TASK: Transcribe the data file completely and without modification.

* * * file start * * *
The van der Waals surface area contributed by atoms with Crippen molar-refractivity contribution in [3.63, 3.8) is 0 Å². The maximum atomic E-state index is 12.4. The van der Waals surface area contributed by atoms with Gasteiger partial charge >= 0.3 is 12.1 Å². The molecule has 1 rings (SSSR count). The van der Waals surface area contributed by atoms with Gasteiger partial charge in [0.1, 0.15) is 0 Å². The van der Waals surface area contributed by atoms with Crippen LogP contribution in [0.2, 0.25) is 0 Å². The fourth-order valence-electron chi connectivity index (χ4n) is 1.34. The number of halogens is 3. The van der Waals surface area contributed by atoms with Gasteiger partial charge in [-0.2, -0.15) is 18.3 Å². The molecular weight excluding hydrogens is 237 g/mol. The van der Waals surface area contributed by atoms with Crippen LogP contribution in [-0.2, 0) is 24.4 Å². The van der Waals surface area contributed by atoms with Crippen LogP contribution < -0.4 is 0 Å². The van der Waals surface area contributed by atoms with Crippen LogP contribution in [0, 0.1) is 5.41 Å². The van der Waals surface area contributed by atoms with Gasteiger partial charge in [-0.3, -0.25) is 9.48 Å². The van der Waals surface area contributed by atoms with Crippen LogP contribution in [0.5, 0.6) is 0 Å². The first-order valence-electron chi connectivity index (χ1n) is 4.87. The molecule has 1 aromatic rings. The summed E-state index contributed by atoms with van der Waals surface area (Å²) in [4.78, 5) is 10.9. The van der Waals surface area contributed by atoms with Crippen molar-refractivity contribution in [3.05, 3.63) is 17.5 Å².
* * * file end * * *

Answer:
The van der Waals surface area contributed by atoms with Crippen molar-refractivity contribution in [3.63, 3.8) is 0 Å². The maximum atomic E-state index is 12.4. The van der Waals surface area contributed by atoms with Gasteiger partial charge >= 0.3 is 12.1 Å². The molecule has 1 rings (SSSR count). The van der Waals surface area contributed by atoms with Gasteiger partial charge in [0.1, 0.15) is 0 Å². The van der Waals surface area contributed by atoms with Crippen LogP contribution in [0.2, 0.25) is 0 Å². The fourth-order valence-electron chi connectivity index (χ4n) is 1.34. The number of halogens is 3. The van der Waals surface area contributed by atoms with Gasteiger partial charge in [-0.2, -0.15) is 18.3 Å². The molecular weight excluding hydrogens is 237 g/mol. The van der Waals surface area contributed by atoms with Crippen LogP contribution in [-0.2, 0) is 24.4 Å². The van der Waals surface area contributed by atoms with Crippen LogP contribution < -0.4 is 0 Å². The van der Waals surface area contributed by atoms with Crippen LogP contribution in [0, 0.1) is 5.41 Å². The van der Waals surface area contributed by atoms with Gasteiger partial charge in [-0.3, -0.25) is 9.48 Å². The van der Waals surface area contributed by atoms with Crippen LogP contribution in [0.5, 0.6) is 0 Å². The first-order valence-electron chi connectivity index (χ1n) is 4.87. The molecule has 1 aromatic rings. The summed E-state index contributed by atoms with van der Waals surface area (Å²) in [4.78, 5) is 10.9. The van der Waals surface area contributed by atoms with Crippen molar-refractivity contribution in [3.05, 3.63) is 17.5 Å².